By Anna Challet
The 2020 Census is off to a rocky start, with crucial preparations already delayed or falling to the wayside, largely a result of inadequate funding from Congress.
Some of the nation’s oldest civil rights organizations, while fearing the worst, say there’s still time for Congress and the Trump administration to turn things around – but the window is “closing fast,” according to Vanita Gupta, the president and CEO of the Leadership Conference on Civil and Human Rights.
“We’re increasingly worried that the Administration and Congress have not prioritized support for a fair and accurate census, and that ill-advised decisions in the next few months will further erode the chance [for success],” Gupta said on a nationwide press call for ethnic media.
“There’s really too much at stake to ignore the growing threat to a successful census,” she says. “Being undercounted in the census deprives already vulnerable communities of fair representation and vital public and private resources … The health and well-being as well as the political power of all the diverse communities in America rest on a fair and accurate count.”
The consequences of a botched census would ripple across the country, affecting everything from funding levels in education and health care, to redistricting and the implementation of the Voting Rights Act. Data from the census is used to allocate resources for all kinds of services nationwide, from hospitals to transportation.
“A good census is a sound investment in everything we hold dear in this country – a representative democracy, government and elected officials that are accountable to the people, and business and industry investment to drive economic growth, good jobs, and innovation,” says Terri Ann Lowenthal, former staff director of the House Census and Population Subcommittee, and now a consultant to the Leadership Conference Education Fund.
Lowenthal says that the 2020 Census is facing a “confluence of unprecedented factors” amounting to “a perfect storm.” The Census Bureau’s prior director, John Thompson, resigned in May of this year, and the agency is “facing a leadership vacuum at a time when it is faced with critical decisions” on its methods and use of resources,” according to Gupta.
In addition to the nomination of a “qualified, non-partisan candidate to lead the Census Bureau,” Gupta says the agency is in dire need of more adequate funding.
Lowenthal says that funding for the 2020 Census has been so far “insufficient, uncertain and frequently late.” Following the 2010 Census, Congress for the first time set a cap on census costs. The Census Bureau was directed to spend no more on the 2020 Census than it did on the 2010 Census; following that, says Lowenthal, Congress “shortchanged the census in annual funding bills throughout much of this decade.” Lawmakers later decided that the 2020 Census would, in fact, receive less funding than the 2010 Census.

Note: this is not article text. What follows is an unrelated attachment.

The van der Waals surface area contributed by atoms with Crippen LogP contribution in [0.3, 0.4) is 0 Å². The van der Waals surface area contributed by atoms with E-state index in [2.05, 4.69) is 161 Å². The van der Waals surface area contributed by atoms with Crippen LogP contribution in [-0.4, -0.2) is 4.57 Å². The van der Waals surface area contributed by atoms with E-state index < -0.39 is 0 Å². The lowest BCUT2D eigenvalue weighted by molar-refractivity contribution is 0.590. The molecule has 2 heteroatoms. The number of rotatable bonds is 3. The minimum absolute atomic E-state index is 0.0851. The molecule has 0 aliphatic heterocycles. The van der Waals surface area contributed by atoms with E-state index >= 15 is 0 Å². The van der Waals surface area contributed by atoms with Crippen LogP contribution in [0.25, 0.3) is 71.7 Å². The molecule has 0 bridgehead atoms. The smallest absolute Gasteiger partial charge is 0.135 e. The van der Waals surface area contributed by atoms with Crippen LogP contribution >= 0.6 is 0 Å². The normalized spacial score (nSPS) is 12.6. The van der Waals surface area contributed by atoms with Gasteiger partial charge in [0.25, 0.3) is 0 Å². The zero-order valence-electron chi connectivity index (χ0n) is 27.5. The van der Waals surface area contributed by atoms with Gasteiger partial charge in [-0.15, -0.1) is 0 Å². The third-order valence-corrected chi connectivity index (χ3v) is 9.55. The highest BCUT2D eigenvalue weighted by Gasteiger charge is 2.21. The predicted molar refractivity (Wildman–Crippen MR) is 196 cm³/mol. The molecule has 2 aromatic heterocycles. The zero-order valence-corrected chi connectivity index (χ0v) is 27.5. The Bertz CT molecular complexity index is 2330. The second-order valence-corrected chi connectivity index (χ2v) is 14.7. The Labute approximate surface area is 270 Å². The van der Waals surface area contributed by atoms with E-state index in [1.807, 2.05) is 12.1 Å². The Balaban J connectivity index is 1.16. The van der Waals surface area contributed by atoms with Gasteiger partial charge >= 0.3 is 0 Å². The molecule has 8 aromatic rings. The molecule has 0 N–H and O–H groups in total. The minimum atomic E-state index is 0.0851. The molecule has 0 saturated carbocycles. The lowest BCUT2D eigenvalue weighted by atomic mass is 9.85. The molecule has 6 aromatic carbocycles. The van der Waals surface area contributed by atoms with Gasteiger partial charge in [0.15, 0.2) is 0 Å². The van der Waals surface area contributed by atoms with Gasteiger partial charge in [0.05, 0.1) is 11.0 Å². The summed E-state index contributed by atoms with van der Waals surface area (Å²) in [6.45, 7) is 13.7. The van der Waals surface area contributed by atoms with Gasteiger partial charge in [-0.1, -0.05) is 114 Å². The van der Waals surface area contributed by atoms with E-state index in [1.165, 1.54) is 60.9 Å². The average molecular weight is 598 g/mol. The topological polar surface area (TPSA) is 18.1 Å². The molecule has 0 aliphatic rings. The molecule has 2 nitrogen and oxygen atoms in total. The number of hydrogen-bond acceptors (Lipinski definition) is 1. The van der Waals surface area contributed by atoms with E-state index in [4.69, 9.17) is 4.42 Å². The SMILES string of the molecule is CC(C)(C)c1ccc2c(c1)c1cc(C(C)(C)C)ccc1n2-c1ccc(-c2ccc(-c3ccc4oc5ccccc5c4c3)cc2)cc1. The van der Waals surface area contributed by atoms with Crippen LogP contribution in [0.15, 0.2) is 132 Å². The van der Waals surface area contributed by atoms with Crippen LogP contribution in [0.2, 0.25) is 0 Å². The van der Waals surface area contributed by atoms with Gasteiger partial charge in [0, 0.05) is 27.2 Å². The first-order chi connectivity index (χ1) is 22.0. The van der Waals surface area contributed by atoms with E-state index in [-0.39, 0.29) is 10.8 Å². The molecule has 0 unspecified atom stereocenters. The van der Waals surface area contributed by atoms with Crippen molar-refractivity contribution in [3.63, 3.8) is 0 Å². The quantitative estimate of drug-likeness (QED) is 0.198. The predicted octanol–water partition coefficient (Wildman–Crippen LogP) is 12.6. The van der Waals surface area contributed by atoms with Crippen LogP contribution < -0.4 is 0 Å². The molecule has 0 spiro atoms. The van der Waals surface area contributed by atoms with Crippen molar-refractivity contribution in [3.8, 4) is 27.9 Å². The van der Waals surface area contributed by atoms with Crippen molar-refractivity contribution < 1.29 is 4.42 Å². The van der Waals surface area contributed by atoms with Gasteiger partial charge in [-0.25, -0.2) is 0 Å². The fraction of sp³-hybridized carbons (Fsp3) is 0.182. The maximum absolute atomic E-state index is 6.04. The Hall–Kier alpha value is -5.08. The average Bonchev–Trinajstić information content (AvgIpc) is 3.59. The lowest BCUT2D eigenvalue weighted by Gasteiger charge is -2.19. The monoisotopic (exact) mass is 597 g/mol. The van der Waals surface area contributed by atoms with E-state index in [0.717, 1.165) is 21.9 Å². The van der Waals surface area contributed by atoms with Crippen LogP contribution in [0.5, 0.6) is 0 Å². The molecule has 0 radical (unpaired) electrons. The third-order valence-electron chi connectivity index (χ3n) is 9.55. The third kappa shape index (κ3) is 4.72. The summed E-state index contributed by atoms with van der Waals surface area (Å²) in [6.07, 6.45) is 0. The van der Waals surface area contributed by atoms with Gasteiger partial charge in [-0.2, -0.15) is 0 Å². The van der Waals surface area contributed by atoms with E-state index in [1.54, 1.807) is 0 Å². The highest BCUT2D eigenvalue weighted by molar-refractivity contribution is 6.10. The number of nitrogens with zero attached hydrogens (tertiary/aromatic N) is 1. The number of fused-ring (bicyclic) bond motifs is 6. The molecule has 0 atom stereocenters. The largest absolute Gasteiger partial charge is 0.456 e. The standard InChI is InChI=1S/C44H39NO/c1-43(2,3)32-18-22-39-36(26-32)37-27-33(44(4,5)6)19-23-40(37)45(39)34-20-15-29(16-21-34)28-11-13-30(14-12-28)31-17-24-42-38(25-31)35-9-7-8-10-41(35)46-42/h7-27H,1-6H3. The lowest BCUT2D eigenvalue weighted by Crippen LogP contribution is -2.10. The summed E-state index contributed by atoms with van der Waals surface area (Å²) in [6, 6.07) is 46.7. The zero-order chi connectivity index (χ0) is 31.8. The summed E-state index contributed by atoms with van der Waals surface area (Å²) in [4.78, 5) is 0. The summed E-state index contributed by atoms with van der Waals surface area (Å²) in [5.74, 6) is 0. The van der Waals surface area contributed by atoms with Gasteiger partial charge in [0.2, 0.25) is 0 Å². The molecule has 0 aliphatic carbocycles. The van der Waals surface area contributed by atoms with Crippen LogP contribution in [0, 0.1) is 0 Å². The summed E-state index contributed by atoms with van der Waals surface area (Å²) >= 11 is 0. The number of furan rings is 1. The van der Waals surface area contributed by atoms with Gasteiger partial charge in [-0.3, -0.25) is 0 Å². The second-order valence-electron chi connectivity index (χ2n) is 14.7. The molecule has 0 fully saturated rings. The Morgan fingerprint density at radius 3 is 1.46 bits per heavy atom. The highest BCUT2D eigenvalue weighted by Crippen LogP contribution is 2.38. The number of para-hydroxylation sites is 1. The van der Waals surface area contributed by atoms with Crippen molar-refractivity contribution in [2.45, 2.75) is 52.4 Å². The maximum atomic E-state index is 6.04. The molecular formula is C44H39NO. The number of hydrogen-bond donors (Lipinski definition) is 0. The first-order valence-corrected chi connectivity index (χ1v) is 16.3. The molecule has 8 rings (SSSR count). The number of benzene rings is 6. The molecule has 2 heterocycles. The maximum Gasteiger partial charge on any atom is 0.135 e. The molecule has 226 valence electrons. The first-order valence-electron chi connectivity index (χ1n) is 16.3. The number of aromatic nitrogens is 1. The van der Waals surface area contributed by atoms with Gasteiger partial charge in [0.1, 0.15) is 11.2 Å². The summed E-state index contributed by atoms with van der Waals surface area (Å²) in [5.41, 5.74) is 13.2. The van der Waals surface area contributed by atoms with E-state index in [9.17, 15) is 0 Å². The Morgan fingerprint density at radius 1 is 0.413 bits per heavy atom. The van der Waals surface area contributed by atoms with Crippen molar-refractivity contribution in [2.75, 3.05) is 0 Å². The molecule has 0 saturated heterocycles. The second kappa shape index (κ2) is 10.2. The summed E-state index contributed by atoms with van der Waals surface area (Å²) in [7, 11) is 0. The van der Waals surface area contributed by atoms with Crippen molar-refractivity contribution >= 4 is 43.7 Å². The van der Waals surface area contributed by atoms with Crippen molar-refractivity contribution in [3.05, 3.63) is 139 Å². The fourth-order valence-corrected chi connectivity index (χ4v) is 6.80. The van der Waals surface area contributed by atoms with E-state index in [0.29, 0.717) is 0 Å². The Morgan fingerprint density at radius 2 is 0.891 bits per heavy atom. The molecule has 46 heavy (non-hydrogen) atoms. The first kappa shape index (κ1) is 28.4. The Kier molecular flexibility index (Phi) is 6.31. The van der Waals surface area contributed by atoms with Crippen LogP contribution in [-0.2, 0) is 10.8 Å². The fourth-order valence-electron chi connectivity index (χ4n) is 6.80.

Congress failed to allocate sufficient funds in 2017, according to Lowenthal, and now the Trump administration has requested far less funding in 2018 than the Census Bureau needs, she says. As things stand now, there will be fewer than half as many temporary census takers in the 2020 Census as there were in 2010.
“The window of opportunity to right this ship is closing fast,” says Lowenthal. But, she says, “Congress can demonstrate leadership by adjusting the budget cuts upward in advance starting this fall for the next three years.”
The lack of adequate funding has already had real consequences, says Arturo Vargas, the executive director of the National Association of Latino Elected and Appointed Officials (NALEO) Educational Fund.
The Census Bureau failed to complete a Spanish-language test census that was planned for Puerto Rico, and is also failing to test and implement methods for more accurately counting people in remote and rural areas.
The agency also won’t be testing certain local outreach and messaging strategies to get people to complete their census forms, Vargas says.
Outreach strategies have become more crucial among some marginalized communities. “We know that there is increasingly a climate of fear among immigrant communities and immigrant households,” he says, due to the current political atmosphere and an uptick in anti-immigrant rhetoric under the Trump administration.
“We have seen immigrant families opting out of participating in programs in which they have any kind of contact with government, including health care programs and school lunch programs,” says Vargas. “As a result we believe it will be even more difficult to encourage these immigrant populations to participate” in the census.
Indeed, it is groups like “people of color, low-income families, people with disabilities, and limited English proficient individuals” who would be most affected by an inadequately funded census, according to John C. Yang, the executive director of Asian Americans Advancing Justice. “Any gap in testing and any gap in discovering deficiencies” in methodology, he says, would have the greatest impact on these communities.